A) the images are ALL. BACKED. UP. Burn DVDs of everything that might make it into the yearbook and store them somewhere. The fact that those photos made it onto a computer is NOT INSURANCE! If anything, heaven forbid, were to happen to the computer they are on, wouldn't it be nice to know that you have copies stored away safely somewhere? Back them ALL up. Back 'em up. Really. Back them up. (one more time?) BACK UP YOUR IMAGES!

and B) the images are organized in a way that the entire staff understands. Just because Janie knows that her folder named "best game ever" is the section finals for basketball, doesn't mean that Frankie will know that...he may think the state hockey playoffs were the best game ever. Below is a screen shot of a typical folder structure that will help organize your staff's photos.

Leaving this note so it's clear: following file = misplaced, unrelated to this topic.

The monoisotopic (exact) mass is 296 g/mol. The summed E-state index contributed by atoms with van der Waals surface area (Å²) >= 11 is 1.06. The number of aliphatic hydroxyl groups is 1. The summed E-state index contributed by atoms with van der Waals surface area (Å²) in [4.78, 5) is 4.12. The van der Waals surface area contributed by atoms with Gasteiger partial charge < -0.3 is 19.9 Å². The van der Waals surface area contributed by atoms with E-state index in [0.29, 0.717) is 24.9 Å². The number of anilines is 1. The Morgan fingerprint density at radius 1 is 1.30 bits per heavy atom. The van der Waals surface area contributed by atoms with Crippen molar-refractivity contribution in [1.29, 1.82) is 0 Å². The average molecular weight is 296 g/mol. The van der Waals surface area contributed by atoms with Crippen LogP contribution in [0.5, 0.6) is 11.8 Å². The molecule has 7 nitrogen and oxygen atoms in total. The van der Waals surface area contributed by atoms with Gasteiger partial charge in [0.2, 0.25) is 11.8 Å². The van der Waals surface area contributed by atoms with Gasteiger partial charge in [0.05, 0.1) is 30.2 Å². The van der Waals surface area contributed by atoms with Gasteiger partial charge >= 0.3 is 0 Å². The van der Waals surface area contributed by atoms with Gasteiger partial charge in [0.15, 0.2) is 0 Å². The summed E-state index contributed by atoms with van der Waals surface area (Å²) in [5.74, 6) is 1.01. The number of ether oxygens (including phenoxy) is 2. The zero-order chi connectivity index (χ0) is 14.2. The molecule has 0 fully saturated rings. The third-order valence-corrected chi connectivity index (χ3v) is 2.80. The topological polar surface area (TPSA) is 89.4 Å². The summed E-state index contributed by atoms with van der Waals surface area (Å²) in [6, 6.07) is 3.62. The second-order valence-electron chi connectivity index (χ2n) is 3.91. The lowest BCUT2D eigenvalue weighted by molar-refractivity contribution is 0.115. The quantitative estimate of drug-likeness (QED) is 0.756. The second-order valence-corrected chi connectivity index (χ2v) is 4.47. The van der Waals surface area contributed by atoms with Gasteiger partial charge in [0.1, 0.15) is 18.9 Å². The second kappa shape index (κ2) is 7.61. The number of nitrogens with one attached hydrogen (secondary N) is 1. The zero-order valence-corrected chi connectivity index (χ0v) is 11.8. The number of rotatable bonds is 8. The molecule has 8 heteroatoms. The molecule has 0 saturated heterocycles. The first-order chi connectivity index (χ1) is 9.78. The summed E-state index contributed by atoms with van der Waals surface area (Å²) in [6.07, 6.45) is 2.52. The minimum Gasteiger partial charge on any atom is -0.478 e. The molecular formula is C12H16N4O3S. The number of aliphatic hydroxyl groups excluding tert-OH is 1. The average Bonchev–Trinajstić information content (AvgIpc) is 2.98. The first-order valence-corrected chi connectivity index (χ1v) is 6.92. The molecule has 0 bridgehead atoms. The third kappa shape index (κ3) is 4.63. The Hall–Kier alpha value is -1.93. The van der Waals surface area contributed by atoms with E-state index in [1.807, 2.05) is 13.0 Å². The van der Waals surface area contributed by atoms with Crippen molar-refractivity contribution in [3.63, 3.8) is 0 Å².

As you'll notice, the example images are all saved as the native camera name. HOWEVER, also notice that keeping things in different folders will keep these images from saving over one another when they have the same name. To double-ensure your staff will not accidentally replace images on your server, it's a GREAT idea to name images what they actually are AND save them into the appropriate folder (i.e. Hansen 3 pointer.jpg INSIDE the BASKETBALL BOYS folder) The more specific you can make things, the easier it will be for the layout staff and the less likely it will be that files will get thrown out because they don't make sense to someone on a cleaning bender! 

To review: BACK UP and ORGANIZE! 

Do it. You'll be glad you did!

Happy Organizing!

The Idea Garden Team